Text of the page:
The Magistrate Judge makes only a recommendation to this court. The recommendation has no presumptive weight, and the responsibility to make a final determination remains with the court. See Mathews v. Weber, 423 U.S. 261 (1976). The court is charged with making a de novo determination of any portion of the Report of the Magistrate Judge to which a specific objection is made. The court may accept, reject, or modify, in whole or in part, the recommendation made by the Magistrate Judge or recommit the matter to the Magistrate Judge with instructions. See 28 U.S.C. § 636(b).

II. Discussion

Plaintiff presents three general objections to the Report. The court reviews Plaintiff’s objections below.

a. Response to Summary Judgment Motion

In her April 11, 2016 filing, Plaintiff avers that she “did not file a response to the Motion for Summary Judgment because the court did not instruct her to do so. If indeed the court made such an instruction, it was not communicated to the Plaintiff.” ECF No. 47. However, the docket shows that after the motion for summary judgment was filed on February 9, 2016, a Roseboro Order was sent to Plaintiff on February 10, 2016. ECF No. 42. This Order explains the process and importance of a response to the summary judgment motion, and requires that any response be filed within thirty-four (34) days. Id. The Order was placed in the mail to Plaintiff, addressed to the same P.O. Box Plaintiff provided to the court and where the Report was received by Plaintiff in March. It was not returned to the court as undeliverable.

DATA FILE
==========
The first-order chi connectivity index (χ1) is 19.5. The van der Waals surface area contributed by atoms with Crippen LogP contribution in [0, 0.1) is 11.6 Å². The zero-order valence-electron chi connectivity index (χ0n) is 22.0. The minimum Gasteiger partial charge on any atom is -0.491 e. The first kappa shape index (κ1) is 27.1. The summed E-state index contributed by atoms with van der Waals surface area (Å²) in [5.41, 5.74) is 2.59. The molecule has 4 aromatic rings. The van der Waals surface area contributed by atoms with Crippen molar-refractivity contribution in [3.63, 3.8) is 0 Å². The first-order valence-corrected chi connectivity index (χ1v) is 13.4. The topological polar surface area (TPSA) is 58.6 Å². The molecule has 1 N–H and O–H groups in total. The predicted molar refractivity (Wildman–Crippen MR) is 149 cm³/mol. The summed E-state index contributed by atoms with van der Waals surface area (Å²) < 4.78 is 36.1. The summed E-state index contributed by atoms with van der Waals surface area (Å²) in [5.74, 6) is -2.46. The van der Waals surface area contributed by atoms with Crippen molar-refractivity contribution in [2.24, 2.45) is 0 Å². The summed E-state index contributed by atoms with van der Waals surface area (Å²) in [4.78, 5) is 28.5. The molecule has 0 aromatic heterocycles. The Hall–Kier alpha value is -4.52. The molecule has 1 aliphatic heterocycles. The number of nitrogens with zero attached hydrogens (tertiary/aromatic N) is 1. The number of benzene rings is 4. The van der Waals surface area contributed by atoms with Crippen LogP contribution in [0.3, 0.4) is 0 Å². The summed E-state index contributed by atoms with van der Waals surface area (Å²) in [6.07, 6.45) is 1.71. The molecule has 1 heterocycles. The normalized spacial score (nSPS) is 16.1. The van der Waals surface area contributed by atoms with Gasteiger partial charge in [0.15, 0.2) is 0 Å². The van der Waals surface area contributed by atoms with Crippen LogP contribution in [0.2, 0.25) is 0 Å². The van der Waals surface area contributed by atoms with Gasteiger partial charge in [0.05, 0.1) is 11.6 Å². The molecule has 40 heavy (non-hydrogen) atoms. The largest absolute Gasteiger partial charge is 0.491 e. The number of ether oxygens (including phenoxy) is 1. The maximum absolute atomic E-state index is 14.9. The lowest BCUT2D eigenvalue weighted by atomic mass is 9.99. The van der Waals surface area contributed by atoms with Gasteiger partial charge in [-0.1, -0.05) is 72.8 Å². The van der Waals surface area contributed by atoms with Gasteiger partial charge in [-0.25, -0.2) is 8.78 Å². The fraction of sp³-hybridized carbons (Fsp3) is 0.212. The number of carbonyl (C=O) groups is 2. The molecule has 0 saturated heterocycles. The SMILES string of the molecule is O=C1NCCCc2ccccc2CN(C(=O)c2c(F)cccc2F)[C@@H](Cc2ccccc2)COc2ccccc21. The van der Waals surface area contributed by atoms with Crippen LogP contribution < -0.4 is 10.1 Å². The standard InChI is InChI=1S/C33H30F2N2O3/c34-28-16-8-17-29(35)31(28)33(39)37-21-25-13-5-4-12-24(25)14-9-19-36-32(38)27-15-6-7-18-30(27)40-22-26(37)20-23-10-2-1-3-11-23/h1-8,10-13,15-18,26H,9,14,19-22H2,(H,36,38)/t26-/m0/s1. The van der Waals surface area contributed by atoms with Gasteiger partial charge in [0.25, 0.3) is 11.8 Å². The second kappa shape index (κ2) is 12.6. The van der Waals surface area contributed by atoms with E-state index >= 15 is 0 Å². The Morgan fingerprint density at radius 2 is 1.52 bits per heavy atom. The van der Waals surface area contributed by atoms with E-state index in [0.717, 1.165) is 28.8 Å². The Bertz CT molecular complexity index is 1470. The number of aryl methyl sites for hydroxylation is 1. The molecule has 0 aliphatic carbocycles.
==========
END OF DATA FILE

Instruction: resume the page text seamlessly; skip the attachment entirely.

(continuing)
The court has considered any prejudice that may have been suffered by Plaintiff if in fact she did not receive the Roseboro Order and did not file a response to the summary judgment motion for that reason. The summary judgment issues discussed below are legal issues, not factual issues, so Plaintiff’s failure to submit a response to the summary judgment motion regarding her version of the facts has not prejudiced her. Because Plaintiff has timely objected to the Report, the court has considered Plaintiff’s arguments against summary judgment and reviews the summary judgment motion and the Magistrate’s Report de novo.